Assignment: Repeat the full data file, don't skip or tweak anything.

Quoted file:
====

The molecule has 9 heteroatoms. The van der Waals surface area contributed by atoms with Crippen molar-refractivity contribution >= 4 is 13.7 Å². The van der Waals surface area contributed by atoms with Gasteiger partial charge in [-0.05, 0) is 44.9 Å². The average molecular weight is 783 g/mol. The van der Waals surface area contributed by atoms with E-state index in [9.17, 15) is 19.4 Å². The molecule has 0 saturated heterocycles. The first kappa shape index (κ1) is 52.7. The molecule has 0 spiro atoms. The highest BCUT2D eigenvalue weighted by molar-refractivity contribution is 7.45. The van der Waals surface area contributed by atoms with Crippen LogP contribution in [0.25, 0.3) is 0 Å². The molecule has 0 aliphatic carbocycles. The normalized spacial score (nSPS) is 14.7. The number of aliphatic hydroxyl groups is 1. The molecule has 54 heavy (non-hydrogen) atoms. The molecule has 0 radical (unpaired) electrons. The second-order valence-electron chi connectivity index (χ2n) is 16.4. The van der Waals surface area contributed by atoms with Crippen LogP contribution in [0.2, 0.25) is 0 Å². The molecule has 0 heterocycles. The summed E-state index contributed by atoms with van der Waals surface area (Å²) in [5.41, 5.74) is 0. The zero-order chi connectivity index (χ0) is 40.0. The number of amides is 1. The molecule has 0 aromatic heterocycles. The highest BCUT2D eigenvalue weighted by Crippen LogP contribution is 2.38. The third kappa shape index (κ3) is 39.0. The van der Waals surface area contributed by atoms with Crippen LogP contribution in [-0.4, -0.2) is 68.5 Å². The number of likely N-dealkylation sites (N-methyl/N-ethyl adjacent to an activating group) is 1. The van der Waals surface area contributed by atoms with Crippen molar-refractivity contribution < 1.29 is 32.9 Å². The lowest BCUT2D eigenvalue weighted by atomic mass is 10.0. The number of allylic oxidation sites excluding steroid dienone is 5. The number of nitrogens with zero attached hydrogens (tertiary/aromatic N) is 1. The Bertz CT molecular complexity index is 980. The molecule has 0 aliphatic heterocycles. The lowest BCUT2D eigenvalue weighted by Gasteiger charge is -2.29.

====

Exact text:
The molecule has 9 heteroatoms. The van der Waals surface area contributed by atoms with Crippen molar-refractivity contribution >= 4 is 13.7 Å². The van der Waals surface area contributed by atoms with Gasteiger partial charge in [-0.05, 0) is 44.9 Å². The average molecular weight is 783 g/mol. The van der Waals surface area contributed by atoms with E-state index in [9.17, 15) is 19.4 Å². The molecule has 0 saturated heterocycles. The first kappa shape index (κ1) is 52.7. The molecule has 0 spiro atoms. The highest BCUT2D eigenvalue weighted by molar-refractivity contribution is 7.45. The van der Waals surface area contributed by atoms with Crippen LogP contribution in [0.25, 0.3) is 0 Å². The molecule has 0 aliphatic carbocycles. The normalized spacial score (nSPS) is 14.7. The number of aliphatic hydroxyl groups is 1. The molecule has 54 heavy (non-hydrogen) atoms. The molecule has 0 radical (unpaired) electrons. The second-order valence-electron chi connectivity index (χ2n) is 16.4. The van der Waals surface area contributed by atoms with Crippen LogP contribution in [0.2, 0.25) is 0 Å². The molecule has 0 heterocycles. The summed E-state index contributed by atoms with van der Waals surface area (Å²) in [5.41, 5.74) is 0. The zero-order chi connectivity index (χ0) is 40.0. The number of amides is 1. The molecule has 0 aromatic heterocycles. The highest BCUT2D eigenvalue weighted by Crippen LogP contribution is 2.38. The third kappa shape index (κ3) is 39.0. The van der Waals surface area contributed by atoms with Crippen LogP contribution in [-0.4, -0.2) is 68.5 Å². The number of likely N-dealkylation sites (N-methyl/N-ethyl adjacent to an activating group) is 1. The van der Waals surface area contributed by atoms with Crippen molar-refractivity contribution < 1.29 is 32.9 Å². The lowest BCUT2D eigenvalue weighted by atomic mass is 10.0. The number of allylic oxidation sites excluding steroid dienone is 5. The number of nitrogens with zero attached hydrogens (tertiary/aromatic N) is 1. The Bertz CT molecular complexity index is 980. The molecule has 0 aliphatic heterocycles. The lowest BCUT2D eigenvalue weighted by Gasteiger charge is -2.29.